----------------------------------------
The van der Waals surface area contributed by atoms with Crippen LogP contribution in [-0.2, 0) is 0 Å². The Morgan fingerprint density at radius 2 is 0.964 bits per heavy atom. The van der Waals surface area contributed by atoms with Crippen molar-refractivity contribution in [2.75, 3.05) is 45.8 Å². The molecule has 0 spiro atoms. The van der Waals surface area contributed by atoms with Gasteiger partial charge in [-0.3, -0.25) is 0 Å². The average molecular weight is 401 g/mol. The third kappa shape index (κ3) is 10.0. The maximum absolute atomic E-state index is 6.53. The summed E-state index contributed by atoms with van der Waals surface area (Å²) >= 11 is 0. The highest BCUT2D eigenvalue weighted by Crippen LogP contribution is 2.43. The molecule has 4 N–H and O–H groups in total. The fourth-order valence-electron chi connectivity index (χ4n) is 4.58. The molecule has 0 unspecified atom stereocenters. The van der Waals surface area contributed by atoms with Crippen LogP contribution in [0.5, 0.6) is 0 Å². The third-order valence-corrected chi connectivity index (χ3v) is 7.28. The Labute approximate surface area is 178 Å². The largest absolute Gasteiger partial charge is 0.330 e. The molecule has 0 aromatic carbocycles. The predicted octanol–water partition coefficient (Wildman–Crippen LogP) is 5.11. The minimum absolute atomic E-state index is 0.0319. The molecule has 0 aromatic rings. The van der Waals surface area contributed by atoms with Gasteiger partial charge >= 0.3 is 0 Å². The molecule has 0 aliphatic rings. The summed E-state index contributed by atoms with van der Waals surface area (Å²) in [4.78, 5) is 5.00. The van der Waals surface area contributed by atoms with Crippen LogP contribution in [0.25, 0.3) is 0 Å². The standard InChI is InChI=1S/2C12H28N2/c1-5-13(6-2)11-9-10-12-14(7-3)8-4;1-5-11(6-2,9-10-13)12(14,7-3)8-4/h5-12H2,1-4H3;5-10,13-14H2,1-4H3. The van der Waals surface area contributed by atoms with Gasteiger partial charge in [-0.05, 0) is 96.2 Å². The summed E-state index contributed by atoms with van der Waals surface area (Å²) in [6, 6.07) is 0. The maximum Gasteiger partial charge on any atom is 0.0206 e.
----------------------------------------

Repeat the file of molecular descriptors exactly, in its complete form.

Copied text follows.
The van der Waals surface area contributed by atoms with Crippen LogP contribution in [-0.2, 0) is 0 Å². The Morgan fingerprint density at radius 2 is 0.964 bits per heavy atom. The van der Waals surface area contributed by atoms with Crippen molar-refractivity contribution in [2.75, 3.05) is 45.8 Å². The molecule has 0 spiro atoms. The van der Waals surface area contributed by atoms with Gasteiger partial charge in [-0.3, -0.25) is 0 Å². The average molecular weight is 401 g/mol. The third kappa shape index (κ3) is 10.0. The maximum absolute atomic E-state index is 6.53. The summed E-state index contributed by atoms with van der Waals surface area (Å²) >= 11 is 0. The highest BCUT2D eigenvalue weighted by Crippen LogP contribution is 2.43. The molecule has 4 N–H and O–H groups in total. The fourth-order valence-electron chi connectivity index (χ4n) is 4.58. The molecule has 0 unspecified atom stereocenters. The van der Waals surface area contributed by atoms with Crippen LogP contribution in [0.5, 0.6) is 0 Å². The third-order valence-corrected chi connectivity index (χ3v) is 7.28. The Labute approximate surface area is 178 Å². The largest absolute Gasteiger partial charge is 0.330 e. The molecule has 0 aromatic carbocycles. The predicted octanol–water partition coefficient (Wildman–Crippen LogP) is 5.11. The minimum absolute atomic E-state index is 0.0319. The molecule has 0 aromatic rings. The van der Waals surface area contributed by atoms with Gasteiger partial charge >= 0.3 is 0 Å². The molecule has 0 aliphatic rings. The summed E-state index contributed by atoms with van der Waals surface area (Å²) in [4.78, 5) is 5.00. The van der Waals surface area contributed by atoms with Crippen LogP contribution in [0.25, 0.3) is 0 Å². The standard InChI is InChI=1S/2C12H28N2/c1-5-13(6-2)11-9-10-12-14(7-3)8-4;1-5-11(6-2,9-10-13)12(14,7-3)8-4/h5-12H2,1-4H3;5-10,13-14H2,1-4H3. The van der Waals surface area contributed by atoms with Gasteiger partial charge in [-0.05, 0) is 96.2 Å². The summed E-state index contributed by atoms with van der Waals surface area (Å²) in [6, 6.07) is 0. The maximum Gasteiger partial charge on any atom is 0.0206 e.